Gender & Social Equity

It is a fact that a person is more likely to be economically poor if she is a woman and/or an indigenous person/member of minority ethnic group, practices a minority religion, comes from an isolated geographical area, was born into a low social status (caste, bonded labour, etc), is young or very old, or lives with impaired health. Being economically poor tends to be strongly correlated with being socially disadvantaged – that is, experiencing social discrimination and powerlessness. At HELVETAS Swiss Intercooperation, we not only strive to promote broadly beneficial development, but we also seek to work specifically with the most disadvantaged individuals and groups living in our partner countries. It is for this reason that gender equality and social equity is a cross-cutting theme in our organisation.

In promoting gender equality and social equity in our field programmes, we are also attentive to the example set by our partner organisations and by ourselves. We thus seek to partner with organisations that share our broad organisational values, and to build their capacities with regard to gender and social equity if appropriate. Internally, we strive towards a gender balanced, strongly socially aware workforce, and are committed to having a minimum 30% women or men in our Management Committee and Board of Directors.

Blog posts from Jane Carter

17. July 2017

Skilled and ready to fly

Not long ago, I was in Dhading and met an enthusiastic recipient of migrant remittances, Anita Bhujel (see the previous blog). Her daughter is currently working in Jordan in the garment industry. Since then, I’ve had the opportunity to visit the centre at which the young woman was trained in machine sewing though the support of...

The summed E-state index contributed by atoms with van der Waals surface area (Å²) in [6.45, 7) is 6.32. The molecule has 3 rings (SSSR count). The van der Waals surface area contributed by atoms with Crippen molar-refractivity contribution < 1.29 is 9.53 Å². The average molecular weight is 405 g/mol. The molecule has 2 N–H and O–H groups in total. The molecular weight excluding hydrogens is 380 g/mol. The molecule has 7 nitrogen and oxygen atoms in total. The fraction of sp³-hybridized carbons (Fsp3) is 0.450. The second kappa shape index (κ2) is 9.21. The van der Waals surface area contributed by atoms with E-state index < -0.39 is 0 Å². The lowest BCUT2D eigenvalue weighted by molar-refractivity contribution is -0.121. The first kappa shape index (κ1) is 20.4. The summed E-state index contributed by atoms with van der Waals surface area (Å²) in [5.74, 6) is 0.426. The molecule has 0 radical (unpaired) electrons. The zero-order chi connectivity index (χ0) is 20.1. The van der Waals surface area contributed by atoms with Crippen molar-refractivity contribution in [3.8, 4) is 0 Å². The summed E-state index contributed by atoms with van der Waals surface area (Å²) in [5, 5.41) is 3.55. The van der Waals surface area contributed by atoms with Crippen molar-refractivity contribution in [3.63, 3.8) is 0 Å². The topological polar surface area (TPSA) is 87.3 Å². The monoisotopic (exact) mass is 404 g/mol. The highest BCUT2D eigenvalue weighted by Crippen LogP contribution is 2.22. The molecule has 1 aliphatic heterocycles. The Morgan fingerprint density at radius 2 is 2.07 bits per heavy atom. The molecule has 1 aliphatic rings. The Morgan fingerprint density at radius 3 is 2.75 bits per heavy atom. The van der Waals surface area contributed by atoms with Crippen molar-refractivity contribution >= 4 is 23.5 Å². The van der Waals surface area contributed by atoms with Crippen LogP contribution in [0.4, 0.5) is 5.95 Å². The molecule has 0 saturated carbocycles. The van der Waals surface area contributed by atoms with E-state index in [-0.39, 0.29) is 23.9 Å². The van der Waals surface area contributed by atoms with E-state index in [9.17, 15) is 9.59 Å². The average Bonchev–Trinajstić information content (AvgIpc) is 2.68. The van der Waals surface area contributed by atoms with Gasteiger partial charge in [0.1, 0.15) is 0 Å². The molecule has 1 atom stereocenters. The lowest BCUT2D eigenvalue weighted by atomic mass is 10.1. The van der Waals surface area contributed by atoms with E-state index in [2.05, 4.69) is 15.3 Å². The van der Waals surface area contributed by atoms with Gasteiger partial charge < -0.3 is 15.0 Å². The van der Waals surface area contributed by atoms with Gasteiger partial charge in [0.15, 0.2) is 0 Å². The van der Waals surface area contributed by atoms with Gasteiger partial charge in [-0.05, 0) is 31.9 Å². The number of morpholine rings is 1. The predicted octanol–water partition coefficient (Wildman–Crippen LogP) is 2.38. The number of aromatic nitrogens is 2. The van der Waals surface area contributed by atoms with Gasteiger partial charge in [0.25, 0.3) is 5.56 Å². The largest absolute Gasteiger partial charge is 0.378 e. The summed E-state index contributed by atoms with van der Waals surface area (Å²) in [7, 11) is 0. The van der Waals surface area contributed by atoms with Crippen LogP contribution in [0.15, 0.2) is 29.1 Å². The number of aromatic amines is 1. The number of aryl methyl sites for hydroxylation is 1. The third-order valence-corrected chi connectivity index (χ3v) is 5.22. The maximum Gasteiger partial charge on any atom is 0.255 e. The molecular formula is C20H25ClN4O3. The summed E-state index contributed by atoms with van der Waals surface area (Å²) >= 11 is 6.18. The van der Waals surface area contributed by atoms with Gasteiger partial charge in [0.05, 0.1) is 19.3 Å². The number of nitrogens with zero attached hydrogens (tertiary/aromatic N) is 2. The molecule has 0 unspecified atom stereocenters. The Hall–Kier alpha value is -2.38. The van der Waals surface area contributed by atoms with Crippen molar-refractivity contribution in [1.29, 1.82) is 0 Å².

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03. July 2017

The highs and lows of working abroad

written with Bhavna Adhikari “Coming here is like having someone pick the lice out of your hair: you get so much relief!” My colleague Bhavna and I were sitting in a small office in the town of Dhading (some two hours’ drive from Kathmandu), listening to individuals who, as family members of migrants, have received...
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23. June 2017

“Thank you, thank you; HUGE thanks!”

Field visits bring one face to face with many personal stories, and are important reality checks. Sometimes they can become quite emotionally overwhelming – as was the case on a recent visit to the newly constructed Kumpur suspension bridge. My colleague Bhavna Adhikari and I found ourselves smothered in red vermilion and wreathed with multiple...
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